blogging till pretty late last night, woke up a wee bit late this morning
=/ M
anaged to catch the tail-end of the
Sub-Committee A plenary session, which discussed about internet governance
issues. Some info: according to the WSIS Orientation Kit, handily prepared an
d distributed by NGLS (United Nations Non-Governmental Liason
Service) and CONGO (Conference of NGOs
in Consultative Relationship with the United Nations) at this event, “the Tunis
Phase will review the implementation of the Geneva Action Plan and set new (and
more detailed) targets for the period 2005-2015. It will also deal with the
unfinished business of the first phase, Internet Governance and the question of
Financing Mechanisms.”

PrepCom-2 that
happened earlier this year from 17 to 25 February (also in
Geneva) focussed on the financing
mechanisms, which is why this time around the emphasis is more towards internet
governance. This’ll take up half of PrepCom-3’s working time, with other issues
like the Political Chapeau, operations and implementation mechanisms taking up
the rest of the time. The Working Group on
Internet Governance
’s (formed after WSIS Phase I to work on this issue and
consists of 40 members from civil society, government and the private sector)
handed in their report
only in June 2005, so this is really the first time it is going to be discussed
face to face. Governments, regions and various other stakeholders and caucuses
have submitted their comments
to the report, and today’s session (or what I caught of it) was a series of
statements about internet governance.

confused me somewhat, since I thought the comments have already been submitted.
Thankfully, Abi (Jagun, who is a new roommate, doing a research on decision
making by delegates from developing countries in the WSIS process – and
evidently more clued in than me) clarified some of it to me over dinner. This
was apparently an opportunity for governments to articulate their position on
internet governance especially on issues that they diferred with the regional
stand. So I listened to the various countries’ priorities on internet
governance, what it means, which needs it should meet, its scope and how the
internet governance model should look like.

governence is a tricky issue, and particularly contentious since the four
models suggested by the Working Group on Internet Governance (WGIG) Report each
has its own problems and reflects different stakeholder’s.. well, stake on the
issue. The
Singapore delegate went as far as to
say that discussions about the proposed models would be premature at this
stage, and instead, to agree on public policy issues as a first step.

disagreements, there are a few magic words that are chanted over and over again
in this event: “multi-lateral”, multi-stakeholder”, “transparent” and
“inclusive/democratic”. Whether this be principles or frameworks. In fact,
these words that stirred some hope when I first heard them are now verging on
meaninglessness from repetition overdrive. You know when you say a word over
and over again, like ‘transferable’ (‘transferable’, ‘transferable’, ‘transferable’…),
it starts to make little sense? Feels a little like that to me. The WGIG and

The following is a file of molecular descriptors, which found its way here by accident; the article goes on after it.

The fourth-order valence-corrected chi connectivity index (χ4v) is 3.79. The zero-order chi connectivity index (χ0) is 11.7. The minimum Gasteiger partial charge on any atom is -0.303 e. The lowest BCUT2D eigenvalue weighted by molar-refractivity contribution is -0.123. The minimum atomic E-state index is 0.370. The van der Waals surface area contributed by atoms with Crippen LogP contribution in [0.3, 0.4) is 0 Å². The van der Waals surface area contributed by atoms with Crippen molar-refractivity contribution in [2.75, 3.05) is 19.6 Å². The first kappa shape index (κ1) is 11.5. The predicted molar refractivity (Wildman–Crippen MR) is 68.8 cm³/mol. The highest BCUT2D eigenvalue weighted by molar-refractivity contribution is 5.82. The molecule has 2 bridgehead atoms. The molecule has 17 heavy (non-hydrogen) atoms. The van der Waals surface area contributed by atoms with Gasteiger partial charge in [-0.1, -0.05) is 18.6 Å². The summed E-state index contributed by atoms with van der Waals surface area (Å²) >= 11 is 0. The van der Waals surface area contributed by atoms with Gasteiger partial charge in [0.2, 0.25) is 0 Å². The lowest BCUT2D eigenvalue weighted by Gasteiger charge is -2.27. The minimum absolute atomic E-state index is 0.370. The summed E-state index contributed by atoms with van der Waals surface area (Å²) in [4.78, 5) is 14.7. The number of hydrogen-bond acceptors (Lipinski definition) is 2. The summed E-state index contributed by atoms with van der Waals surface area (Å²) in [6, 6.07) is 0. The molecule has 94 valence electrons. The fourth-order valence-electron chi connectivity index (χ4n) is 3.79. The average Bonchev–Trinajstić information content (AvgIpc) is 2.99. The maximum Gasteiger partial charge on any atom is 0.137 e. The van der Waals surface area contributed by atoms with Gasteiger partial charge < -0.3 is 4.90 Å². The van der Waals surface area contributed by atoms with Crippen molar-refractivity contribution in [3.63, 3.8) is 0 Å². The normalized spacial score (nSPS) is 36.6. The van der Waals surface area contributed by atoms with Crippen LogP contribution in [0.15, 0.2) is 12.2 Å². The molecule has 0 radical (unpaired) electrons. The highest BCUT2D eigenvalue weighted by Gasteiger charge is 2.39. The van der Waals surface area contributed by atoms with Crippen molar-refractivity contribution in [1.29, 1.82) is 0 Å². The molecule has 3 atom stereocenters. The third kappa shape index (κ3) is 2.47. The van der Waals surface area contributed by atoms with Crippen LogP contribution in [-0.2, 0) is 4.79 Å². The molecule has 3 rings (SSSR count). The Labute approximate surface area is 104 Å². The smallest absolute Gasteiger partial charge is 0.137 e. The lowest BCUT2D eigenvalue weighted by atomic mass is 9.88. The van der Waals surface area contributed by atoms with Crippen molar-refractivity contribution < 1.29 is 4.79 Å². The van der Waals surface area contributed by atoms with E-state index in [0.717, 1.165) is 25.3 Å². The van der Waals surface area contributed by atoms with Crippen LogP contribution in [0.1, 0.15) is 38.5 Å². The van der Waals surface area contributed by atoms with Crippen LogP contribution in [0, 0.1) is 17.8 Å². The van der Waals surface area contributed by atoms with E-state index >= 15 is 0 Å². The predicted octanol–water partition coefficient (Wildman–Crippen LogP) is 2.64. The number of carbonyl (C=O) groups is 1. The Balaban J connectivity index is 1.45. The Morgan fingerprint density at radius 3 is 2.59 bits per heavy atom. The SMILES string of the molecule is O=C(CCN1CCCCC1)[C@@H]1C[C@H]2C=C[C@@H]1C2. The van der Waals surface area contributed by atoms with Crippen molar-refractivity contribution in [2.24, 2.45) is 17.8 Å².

WSIS process is especially commended for its principled stand of transparency
and multi-stakeholderism (is there such a word?).

the internet is a common good, meaning it belongs to the world and not to one
particular government or entity. Although at the moment, the infrastructure of
the web like allocation of Internet
Protocol (IP) addresses
, administration of root server system and top level domain names are
in the main, controlled by ICANN
(Internet Corporation for Assigned Names and Numbers), which in turn, is under
U.S’s (purportedly non-interventionist) oversight. But internet governance is a
lot more than just numbers and names, which is one of the things WGIG was set
up to do – come up with an answer to “what does
internet governance mean then?” According to their report:

Internet governance is the development and
application by Governments, the private sector and civil society, in their
respective roles, of shared principles, norms, rules, decision-making
procedures, and programmes that shape the evolution and use of the Internet”

it’s naming who gets to bake this multi-layered cake (at this point, everyone
who’s going to have to eat it or feed someone with it – States, businesses,
communities…), how it’s going to be baked, and using which common elements of
multiple recipes (okay.. so the flour of internet stability and security is
essential?  how about the egg of freedom
of expression? who needs to go for baking classes?)

where does gender feature in this? Next post…

jac smk

Responses to this post

jac, the baking lessons is the perfecft metaphor to the add women and stir practice -- so to continue the recipe .....
we add 2 tablespoons of gender baking powder to let the cake rise and be fluffy. but we really have to careful about adding just the right amount because as every woman who has failed in baking knows, too little makes for a very hard cake that is tough to chew and too much will most likely result in a bitter taste .... especially not suited to men's palates

In reply to by Chat Garcia Ramilo (not verified)

anyone else have recipes to share? your very own method for putting gender into IT!

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